Tiger – SUBSPECIES:
There were originally eight subspecies of tiger, the Javan, the Bali, the Caspian, the Indochinese, the Sumatran, the Bengal, the Siberian, and the South China tiger. Out of the nine subspecies of tiger, three (The Bali Tiger, The Javan Tiger, the Caspian Tiger) of which are extinct.
BENGAL OR INDIAN TIGER :This is the most common subspecies of tiger The Bengal tiger or the Royal Bengal tiger (Panthera tigris ) is the most common subspecies of tiger and is found primarily in India and Bangladesh. It lives in varied habitats: grasslands, subtropical and tropical rainforests, scrub forests, wet and dry deciduous forests, and mangroves. Males in the wild usually weigh 205 to 227 kg (450 to 500 lb), while the average female will weigh about 141 kg. However, the northern Indian and the Nepalese Bengal tigers are somewhat bulkier than those found in the south of the Indian Subcontinent, with males averaging around 235 kilograms (520 lb). While conservationists already believed the population to be below 2,000. the most recent audit by the Indian Government’s National Tiger Conservation Authority has estimated the number at just 1,411 wild tigers (1165–1657 allowing for statistical error), a drop of 60% in the past decade.
INDOCHINESE TIGER – The Indochinese Tiger (Panthera tigris corbetti) are about 20% smaller and are darker than Bengal tigers. The Indochinese Tiger also called Corbett’s tiger, is found in Cambodia, China, Laos, Burma, Thailand, and Vietnam. Males weigh from 150–190 kg (330–420 lb) while females are smaller at 110–140 kg (240–310 lb). Their preferred habitat is forests in mountainous or hilly regions. In Vietnam, almost three-quarters of the tigers killed provide stock for Chinese pharmacies.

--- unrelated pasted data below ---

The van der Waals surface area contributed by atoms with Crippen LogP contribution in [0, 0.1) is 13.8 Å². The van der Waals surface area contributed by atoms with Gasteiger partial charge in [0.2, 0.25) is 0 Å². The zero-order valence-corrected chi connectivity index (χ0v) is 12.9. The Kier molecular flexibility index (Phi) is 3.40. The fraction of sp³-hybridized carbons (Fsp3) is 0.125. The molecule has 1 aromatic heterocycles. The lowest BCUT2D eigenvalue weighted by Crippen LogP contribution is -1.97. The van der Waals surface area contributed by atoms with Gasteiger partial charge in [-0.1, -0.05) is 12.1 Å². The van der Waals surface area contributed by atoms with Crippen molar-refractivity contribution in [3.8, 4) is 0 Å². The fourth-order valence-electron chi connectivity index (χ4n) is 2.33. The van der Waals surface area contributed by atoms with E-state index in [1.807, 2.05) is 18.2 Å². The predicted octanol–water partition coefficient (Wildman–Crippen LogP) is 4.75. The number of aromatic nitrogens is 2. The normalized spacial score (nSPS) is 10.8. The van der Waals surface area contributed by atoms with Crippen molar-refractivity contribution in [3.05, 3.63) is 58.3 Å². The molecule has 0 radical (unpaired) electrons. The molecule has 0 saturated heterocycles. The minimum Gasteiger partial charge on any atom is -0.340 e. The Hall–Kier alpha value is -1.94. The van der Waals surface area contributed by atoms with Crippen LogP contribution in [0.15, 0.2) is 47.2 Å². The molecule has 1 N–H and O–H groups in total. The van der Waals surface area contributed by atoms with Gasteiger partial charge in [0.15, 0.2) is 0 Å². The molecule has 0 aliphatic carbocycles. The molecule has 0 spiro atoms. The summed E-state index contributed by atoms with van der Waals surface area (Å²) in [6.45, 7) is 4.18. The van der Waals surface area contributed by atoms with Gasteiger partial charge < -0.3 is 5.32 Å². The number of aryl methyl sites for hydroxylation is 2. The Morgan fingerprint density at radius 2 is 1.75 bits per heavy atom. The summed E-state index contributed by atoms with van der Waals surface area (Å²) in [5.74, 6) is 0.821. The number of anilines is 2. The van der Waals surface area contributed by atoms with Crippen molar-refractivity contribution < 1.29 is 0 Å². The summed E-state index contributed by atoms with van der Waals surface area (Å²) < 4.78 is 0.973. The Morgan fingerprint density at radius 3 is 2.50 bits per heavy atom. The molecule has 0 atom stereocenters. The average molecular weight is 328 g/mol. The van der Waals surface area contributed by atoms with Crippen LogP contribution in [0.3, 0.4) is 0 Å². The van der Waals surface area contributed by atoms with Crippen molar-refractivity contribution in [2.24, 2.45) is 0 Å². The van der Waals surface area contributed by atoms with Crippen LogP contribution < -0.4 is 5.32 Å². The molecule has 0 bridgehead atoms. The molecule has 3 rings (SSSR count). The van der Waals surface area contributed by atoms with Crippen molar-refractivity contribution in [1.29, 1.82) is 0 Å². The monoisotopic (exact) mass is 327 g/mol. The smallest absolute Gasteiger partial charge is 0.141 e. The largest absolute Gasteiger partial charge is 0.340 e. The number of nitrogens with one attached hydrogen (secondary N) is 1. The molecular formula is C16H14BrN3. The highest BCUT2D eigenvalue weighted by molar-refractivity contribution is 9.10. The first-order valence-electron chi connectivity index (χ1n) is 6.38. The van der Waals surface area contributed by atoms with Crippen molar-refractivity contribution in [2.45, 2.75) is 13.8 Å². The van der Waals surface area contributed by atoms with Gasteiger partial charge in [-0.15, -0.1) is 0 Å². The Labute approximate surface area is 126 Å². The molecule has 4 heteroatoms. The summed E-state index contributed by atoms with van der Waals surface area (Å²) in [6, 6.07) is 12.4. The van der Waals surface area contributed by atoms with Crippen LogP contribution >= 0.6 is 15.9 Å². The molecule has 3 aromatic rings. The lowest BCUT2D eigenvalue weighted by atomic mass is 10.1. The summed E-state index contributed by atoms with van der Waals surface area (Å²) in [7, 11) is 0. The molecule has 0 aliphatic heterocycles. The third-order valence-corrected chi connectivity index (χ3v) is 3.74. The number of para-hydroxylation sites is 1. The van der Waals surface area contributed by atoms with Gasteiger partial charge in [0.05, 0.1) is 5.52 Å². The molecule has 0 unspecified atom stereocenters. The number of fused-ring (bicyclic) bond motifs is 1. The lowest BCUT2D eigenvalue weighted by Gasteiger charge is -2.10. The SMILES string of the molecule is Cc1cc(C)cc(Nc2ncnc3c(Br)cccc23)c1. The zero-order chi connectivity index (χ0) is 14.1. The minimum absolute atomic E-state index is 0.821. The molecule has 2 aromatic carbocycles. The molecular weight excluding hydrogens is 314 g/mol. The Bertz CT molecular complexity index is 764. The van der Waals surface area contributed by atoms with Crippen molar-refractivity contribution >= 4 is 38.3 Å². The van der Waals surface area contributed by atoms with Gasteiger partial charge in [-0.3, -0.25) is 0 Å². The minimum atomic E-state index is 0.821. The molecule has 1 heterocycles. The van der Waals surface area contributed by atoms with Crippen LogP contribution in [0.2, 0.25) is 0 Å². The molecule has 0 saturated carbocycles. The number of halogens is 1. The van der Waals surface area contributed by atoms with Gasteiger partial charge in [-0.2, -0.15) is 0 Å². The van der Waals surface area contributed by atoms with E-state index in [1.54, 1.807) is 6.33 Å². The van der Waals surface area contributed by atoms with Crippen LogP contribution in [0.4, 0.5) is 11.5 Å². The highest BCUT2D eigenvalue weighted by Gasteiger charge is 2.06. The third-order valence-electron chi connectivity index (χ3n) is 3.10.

MALAYAN TIGER – This subspecies was proved to be a “true subspecies“, living in Thailand and Malaysia in 2004. The Malayan tiger is one of the smallest subspecies of tigers, along with the Sumatran tiger.
Recent counts showed there are 600–800 tigers in the wild, making it the third largest tiger population, behind the Bengal tiger and the Indochinese tiger. The Malayan tiger is the smallest of the mainland tiger subspecies, and the second smallest living subspecies, with males averaging about 120 kg and females about 100 kg in weight. The Malayan tiger is a national icon in Malaysia, appearing on its coat of arms and in logos of Malaysian institutions, such as Maybank.
SUMATRAN TIGER : The Sumatran Tiger (Panthera tigris sumatrae) is found only on the Indonesian island of Sumatra, and is critically endangered. It is the smallest of all living tiger subspecies, with adult males weighing between 100–140 kg (220–310 lb) and females 75–110 kg (170–240 lb). This has led to suggestions that Sumatran tigers should have greater priority for conservation than any other subspecies. While habitat destruction is the main threat to existing tiger population, 66 tigers were recorded as being shot and killed between 1998 and 2000, or nearly 20% of the total population.
Even though the Sumatran is one of the smallest tiger subspecies, it still is a pretty big cat and is the length of a school cafeteria table!
SIBERIAN OR AMUR TIGER:The Siberian tiger (Panthera tigris altaica), also known as the Amur, Manchurian, Altaic, Korean or North China tiger, which is the most northernmost subspecies, is confined to the Amur-Ussuri region of Primorsky Krai and Khabarovsk Krai in far eastern Siberia, where it is now protected. The largest of the tiger subspecies, males can be as long as a station wagon. These tigers also have the palest orange coat and the fewest stripes.